It is well recognized that internal changes in bodily organs signal motivated states such as hunger, fear, passion, excitement. While such signals are logical accompaniments to these motivated states (e.g. feeling the intense pounding of your heart as you run from an attacker), yet the signals themselves can serve as cues to guide complex behavior (e.g. the intense pit of dread in your gut intensifies your opinions). Of interest, research in adults has demonstrated that individuals differ in their sensitivity to these somatic sensations. For example, while some may be exquisitely sensitive to even minor alterations from their gut, others often seem relatively unaware of these internal changes. Importantly, sensitivity to these somatic sensations has been associated with proficiency of emotional learning, the vividness of emotional memories, the intensity of emotional experience, and may help facilitate empathic attunement to others via the embodiment of their experiences. Sensitivity to somatic sensations may be related to intuitive problem solving (‘gut feelings’), strength of convictions, and may be related to the pleasure or aversion associated with drugs of abuse. Despite the importance of “interoceptive sensitivity,” researchers know surprisingly little about the development of adaptive and maladaptive trajectories of conscious somatic sensation. We aim to characterize the neural circuitry that supports the healthy development of interoceptive sensitivity during a vulnerable period of brain development: adolescence. This project will help us develop novel intervention strategies for psychosomatic disorders such as anorexia nervosa that principally emerge during the adolescent period, and will be used as the basis of a longitudinal investigation of the typical and atypical development of somatic sensitivity across adolescence.
|Nell Cant (Neurobiology); Warren Grill (Biomedical Engineering); Jennifer Groh (Psychology & Neuroscience, Neurobiology, and the Center for Cognitive Neuroscience); Debara Tucci (Surgery, Division of Otolaryngology Head and Neck Surgery and the Duke Hearing Center); and Blake Wilson (Surgery, Division of Otolaryngology Head and Neck Surgery and the Duke Hearing Center)||Feasibility Studies of the Inferior Colliculus as a Prosthetic Site|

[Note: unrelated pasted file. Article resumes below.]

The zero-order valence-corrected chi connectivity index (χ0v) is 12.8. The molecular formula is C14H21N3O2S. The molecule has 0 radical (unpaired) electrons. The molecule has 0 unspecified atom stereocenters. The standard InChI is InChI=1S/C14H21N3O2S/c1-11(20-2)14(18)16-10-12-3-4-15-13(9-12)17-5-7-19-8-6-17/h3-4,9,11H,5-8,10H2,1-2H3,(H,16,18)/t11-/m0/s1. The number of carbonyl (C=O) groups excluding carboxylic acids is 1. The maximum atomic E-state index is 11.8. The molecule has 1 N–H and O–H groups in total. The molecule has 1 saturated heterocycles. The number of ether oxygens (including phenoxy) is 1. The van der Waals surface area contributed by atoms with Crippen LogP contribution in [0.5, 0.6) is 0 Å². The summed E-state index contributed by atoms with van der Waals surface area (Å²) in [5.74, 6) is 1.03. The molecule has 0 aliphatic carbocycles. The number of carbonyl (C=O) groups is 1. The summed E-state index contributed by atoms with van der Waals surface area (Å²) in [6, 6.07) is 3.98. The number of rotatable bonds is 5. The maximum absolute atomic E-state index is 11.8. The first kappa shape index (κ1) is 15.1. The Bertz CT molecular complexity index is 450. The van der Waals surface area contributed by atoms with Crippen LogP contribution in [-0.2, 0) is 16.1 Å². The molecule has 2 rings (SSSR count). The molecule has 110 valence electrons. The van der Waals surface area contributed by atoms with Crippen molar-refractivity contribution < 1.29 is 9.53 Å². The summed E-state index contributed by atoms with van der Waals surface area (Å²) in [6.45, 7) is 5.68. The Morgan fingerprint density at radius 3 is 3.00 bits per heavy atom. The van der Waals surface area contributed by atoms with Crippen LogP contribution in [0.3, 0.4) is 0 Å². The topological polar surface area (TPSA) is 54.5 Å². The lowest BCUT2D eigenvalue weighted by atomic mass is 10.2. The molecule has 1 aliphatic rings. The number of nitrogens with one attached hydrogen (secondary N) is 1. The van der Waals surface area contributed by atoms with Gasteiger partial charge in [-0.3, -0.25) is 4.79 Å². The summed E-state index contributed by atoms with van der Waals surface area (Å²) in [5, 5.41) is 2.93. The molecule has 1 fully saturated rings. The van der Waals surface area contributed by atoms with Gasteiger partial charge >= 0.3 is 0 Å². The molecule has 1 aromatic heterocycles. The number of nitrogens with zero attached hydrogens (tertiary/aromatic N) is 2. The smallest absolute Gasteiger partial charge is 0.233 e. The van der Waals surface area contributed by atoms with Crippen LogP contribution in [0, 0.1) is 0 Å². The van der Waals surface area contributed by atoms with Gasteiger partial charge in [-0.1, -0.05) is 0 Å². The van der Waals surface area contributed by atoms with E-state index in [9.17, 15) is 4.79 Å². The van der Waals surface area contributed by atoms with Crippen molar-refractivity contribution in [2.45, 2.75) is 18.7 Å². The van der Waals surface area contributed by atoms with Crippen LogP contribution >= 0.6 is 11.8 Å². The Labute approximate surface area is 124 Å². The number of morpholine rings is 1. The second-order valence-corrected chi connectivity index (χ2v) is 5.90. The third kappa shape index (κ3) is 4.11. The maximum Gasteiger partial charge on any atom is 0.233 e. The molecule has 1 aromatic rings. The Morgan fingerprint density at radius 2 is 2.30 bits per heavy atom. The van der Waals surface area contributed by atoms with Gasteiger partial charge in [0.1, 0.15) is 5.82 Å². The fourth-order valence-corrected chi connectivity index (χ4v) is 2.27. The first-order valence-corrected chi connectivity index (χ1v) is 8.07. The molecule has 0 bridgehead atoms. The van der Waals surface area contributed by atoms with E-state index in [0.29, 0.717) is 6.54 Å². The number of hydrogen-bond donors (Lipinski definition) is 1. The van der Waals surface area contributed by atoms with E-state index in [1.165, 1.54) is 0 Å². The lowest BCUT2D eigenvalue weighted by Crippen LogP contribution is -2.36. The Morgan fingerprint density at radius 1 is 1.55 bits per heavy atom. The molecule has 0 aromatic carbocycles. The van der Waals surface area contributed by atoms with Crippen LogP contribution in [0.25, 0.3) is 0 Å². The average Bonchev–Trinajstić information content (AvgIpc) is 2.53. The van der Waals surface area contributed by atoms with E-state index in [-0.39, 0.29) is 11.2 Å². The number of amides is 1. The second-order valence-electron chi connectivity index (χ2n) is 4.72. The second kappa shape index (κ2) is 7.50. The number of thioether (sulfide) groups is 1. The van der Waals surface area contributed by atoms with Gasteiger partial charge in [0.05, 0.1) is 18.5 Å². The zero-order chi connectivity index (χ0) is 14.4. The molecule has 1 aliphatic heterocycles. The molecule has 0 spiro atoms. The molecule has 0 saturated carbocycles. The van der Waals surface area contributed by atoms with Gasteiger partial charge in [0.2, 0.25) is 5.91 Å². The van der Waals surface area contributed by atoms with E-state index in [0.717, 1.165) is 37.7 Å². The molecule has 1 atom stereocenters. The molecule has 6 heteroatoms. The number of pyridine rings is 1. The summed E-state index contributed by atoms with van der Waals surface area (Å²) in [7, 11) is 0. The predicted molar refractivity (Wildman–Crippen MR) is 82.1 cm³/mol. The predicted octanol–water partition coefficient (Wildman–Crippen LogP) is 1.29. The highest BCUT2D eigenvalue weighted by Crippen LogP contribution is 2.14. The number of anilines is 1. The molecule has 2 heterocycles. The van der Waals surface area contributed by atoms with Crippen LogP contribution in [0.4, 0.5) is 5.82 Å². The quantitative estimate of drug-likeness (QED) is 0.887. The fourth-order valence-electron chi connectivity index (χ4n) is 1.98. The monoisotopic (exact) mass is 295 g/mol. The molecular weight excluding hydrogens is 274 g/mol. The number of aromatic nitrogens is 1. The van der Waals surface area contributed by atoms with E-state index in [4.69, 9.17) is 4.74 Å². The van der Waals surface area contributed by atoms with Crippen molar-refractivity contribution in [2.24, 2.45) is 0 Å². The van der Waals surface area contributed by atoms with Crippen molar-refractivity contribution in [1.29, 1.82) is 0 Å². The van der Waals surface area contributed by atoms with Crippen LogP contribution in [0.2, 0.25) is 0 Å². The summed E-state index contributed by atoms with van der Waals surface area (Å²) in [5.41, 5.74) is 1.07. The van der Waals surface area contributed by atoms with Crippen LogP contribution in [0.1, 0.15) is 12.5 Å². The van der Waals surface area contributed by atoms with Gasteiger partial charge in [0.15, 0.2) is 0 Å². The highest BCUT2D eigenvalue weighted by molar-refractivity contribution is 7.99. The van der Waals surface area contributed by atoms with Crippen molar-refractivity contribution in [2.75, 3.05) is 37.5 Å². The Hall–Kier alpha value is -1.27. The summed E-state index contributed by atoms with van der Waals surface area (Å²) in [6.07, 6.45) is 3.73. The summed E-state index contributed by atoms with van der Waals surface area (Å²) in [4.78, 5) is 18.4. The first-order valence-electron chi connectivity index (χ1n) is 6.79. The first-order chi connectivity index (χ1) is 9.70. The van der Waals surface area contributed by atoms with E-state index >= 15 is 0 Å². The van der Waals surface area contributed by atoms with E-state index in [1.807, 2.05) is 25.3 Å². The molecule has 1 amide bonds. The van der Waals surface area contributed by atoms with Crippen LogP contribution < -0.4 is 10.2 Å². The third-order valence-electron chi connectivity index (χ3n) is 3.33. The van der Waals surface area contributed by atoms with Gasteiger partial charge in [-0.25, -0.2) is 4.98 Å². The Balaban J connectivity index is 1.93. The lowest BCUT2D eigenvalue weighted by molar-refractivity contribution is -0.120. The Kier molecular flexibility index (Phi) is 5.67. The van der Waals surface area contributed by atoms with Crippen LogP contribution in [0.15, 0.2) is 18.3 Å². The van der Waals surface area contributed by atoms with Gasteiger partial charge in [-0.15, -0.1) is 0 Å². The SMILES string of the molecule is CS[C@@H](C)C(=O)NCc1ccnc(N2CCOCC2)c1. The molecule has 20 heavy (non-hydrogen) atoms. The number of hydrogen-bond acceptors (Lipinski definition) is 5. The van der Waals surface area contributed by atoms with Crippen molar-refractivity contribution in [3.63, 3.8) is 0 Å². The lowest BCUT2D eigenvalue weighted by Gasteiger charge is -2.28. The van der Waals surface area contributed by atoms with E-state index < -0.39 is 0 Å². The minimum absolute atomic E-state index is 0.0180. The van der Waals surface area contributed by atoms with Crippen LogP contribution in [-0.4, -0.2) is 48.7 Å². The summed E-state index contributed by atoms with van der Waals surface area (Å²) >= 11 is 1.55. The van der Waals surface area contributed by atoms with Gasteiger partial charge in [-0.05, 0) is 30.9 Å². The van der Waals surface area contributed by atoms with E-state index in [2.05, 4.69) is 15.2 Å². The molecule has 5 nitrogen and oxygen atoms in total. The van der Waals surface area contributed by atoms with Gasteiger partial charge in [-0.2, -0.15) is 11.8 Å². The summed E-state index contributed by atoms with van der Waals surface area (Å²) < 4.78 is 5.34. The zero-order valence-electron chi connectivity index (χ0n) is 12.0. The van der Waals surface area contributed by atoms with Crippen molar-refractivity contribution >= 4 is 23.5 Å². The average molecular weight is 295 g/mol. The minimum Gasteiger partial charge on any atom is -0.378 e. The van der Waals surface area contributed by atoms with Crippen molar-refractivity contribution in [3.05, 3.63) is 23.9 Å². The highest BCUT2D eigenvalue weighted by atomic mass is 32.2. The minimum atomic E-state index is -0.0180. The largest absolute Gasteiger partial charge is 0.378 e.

|Guoping Feng and Christopher Lascola (Radiology and the Brain Imaging and Analysis Center)||Quinolone Reductase II: A Novel Target for Neuroprotection|
|Guoping Feng; Yong-hui Jiang (Pediatrics, Division of Medical Genetics); Christopher Lascola (Radiology and the Brain Imaging and Analysis Center); Allen Song (Biomedical Engineering and the Brain Imaging and Analysis Center)||Using a Novel Approach for Functional Brain Imaging in Mouse Models of Psychiatric Disorders|
|Allison Ashley-Koch (Medicine and the Center for Human Genetics); Nicole Calakos (Neurology); Guoping Feng; and William Wetsel (Psychiatry & Behavioral Sciences)||Dissecting Synaptic and Circuitry Mechanisms of Bipolar Disorder|
|Marc Caron (Cell Biology); Michael Ehlers (Neurobiology); Richard Mooney (Neurobiology); William Wetsel (Psychiatry & Behavioral Sciences); Bruce Bean (Harvard Medical School, Neurobiology); and Richard Palmiter (University of Washington, Biochemistry)||Noninvasive Chemical Genetic Control of Neuronal Activity|
|George J. Augustine (Neurobiology); Lorena Beese (Biochemistry); and Homme Hellinga (Biochemistry)||Engineering Optogenetic Sensors and Actuators for Imaging and Controlling Brain Activity|
|Bruce Donald (Computer Science and Biochemistry); Gleb Finkelstein (Physics); and Richard Mooney (Neurobiology)||Multi-wall Carbon Nanotubes and MEMS Microrobots for Intracellular Neuronal Recordings|
|Vadim Arshavsky (Ophthalmology); and Joseph Izatt (Biomedical Engineering)||Non-invasive Optical Measurements of Spatially Resolved Electrical Activity in the Retina|
|R. Alison Adcock (Psychiatry & Behavioral Sciences); James Bettman (Marketing, Fuqua School of Business); Elizabeth Brannon (Psychology & Neuroscience and the Center for Cognitive Neuroscience); David Goldstein (Molecular Genetics & Microbiology); Scott Huettel (Psychology & Neuroscience, Brain Imaging and Analysis Center and the Center for Cognitive Neuroscience); Kevin LaBar (Psychology & Neuroscience and the Center for Cognitive Neuroscience); Mary Frances Luce (Marketing, Fuqua School of Business); John Payne (Management, Fuqua School of Business); Michael Platt (Neurobiology and the Center for Cognitive Neuroscience); Pate Skene (Neurobiology); and Nancy Zucker (Psychiatry & Behavioral Sciences)||Decisions Under Risk: From Phenotype to Mechanism|
|Martin Fischer (Chemistry) and Ryohei Yasuda (Neurobiology)||Noninvasive, High-speed, High-resolution Neuronal Imaging|